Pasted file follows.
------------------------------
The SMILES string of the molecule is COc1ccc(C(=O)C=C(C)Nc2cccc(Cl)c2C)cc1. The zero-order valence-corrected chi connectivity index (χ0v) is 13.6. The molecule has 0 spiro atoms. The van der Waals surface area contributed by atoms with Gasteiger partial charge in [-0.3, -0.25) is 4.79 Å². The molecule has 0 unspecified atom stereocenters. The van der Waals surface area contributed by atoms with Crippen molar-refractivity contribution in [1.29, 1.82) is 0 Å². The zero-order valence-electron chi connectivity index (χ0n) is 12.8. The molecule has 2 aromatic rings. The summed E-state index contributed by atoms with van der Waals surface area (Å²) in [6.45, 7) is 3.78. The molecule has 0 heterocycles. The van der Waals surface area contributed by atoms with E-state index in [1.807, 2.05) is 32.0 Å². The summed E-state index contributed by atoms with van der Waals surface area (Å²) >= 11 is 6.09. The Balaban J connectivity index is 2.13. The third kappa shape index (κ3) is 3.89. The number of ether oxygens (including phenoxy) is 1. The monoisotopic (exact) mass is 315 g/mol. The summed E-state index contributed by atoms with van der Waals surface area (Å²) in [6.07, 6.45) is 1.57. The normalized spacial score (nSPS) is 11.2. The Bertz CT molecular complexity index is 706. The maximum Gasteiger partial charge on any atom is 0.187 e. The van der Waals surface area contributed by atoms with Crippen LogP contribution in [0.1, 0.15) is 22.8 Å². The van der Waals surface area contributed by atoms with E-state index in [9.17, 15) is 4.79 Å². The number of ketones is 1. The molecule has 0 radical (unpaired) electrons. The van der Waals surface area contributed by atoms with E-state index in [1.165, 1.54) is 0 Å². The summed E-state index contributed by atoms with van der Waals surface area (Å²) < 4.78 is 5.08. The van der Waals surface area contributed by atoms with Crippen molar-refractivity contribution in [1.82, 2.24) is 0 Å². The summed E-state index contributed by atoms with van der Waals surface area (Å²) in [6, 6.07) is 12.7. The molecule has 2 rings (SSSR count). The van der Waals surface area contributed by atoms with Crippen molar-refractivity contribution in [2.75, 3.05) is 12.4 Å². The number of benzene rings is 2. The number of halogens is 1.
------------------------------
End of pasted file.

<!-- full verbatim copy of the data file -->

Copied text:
The SMILES string of the molecule is COc1ccc(C(=O)C=C(C)Nc2cccc(Cl)c2C)cc1. The zero-order valence-corrected chi connectivity index (χ0v) is 13.6. The molecule has 0 spiro atoms. The van der Waals surface area contributed by atoms with Gasteiger partial charge in [-0.3, -0.25) is 4.79 Å². The molecule has 0 unspecified atom stereocenters. The van der Waals surface area contributed by atoms with Crippen molar-refractivity contribution in [1.29, 1.82) is 0 Å². The zero-order valence-electron chi connectivity index (χ0n) is 12.8. The molecule has 2 aromatic rings. The summed E-state index contributed by atoms with van der Waals surface area (Å²) in [6.45, 7) is 3.78. The molecule has 0 heterocycles. The van der Waals surface area contributed by atoms with E-state index in [1.807, 2.05) is 32.0 Å². The summed E-state index contributed by atoms with van der Waals surface area (Å²) >= 11 is 6.09. The Balaban J connectivity index is 2.13. The third kappa shape index (κ3) is 3.89. The number of ether oxygens (including phenoxy) is 1. The monoisotopic (exact) mass is 315 g/mol. The summed E-state index contributed by atoms with van der Waals surface area (Å²) in [6.07, 6.45) is 1.57. The normalized spacial score (nSPS) is 11.2. The Bertz CT molecular complexity index is 706. The maximum Gasteiger partial charge on any atom is 0.187 e. The van der Waals surface area contributed by atoms with Crippen LogP contribution in [0.1, 0.15) is 22.8 Å². The van der Waals surface area contributed by atoms with E-state index in [9.17, 15) is 4.79 Å². The number of ketones is 1. The molecule has 0 radical (unpaired) electrons. The van der Waals surface area contributed by atoms with E-state index in [1.165, 1.54) is 0 Å². The summed E-state index contributed by atoms with van der Waals surface area (Å²) < 4.78 is 5.08. The van der Waals surface area contributed by atoms with Crippen molar-refractivity contribution in [1.82, 2.24) is 0 Å². The summed E-state index contributed by atoms with van der Waals surface area (Å²) in [6, 6.07) is 12.7. The molecule has 2 rings (SSSR count). The van der Waals surface area contributed by atoms with Crippen molar-refractivity contribution in [2.75, 3.05) is 12.4 Å². The number of benzene rings is 2. The number of halogens is 1.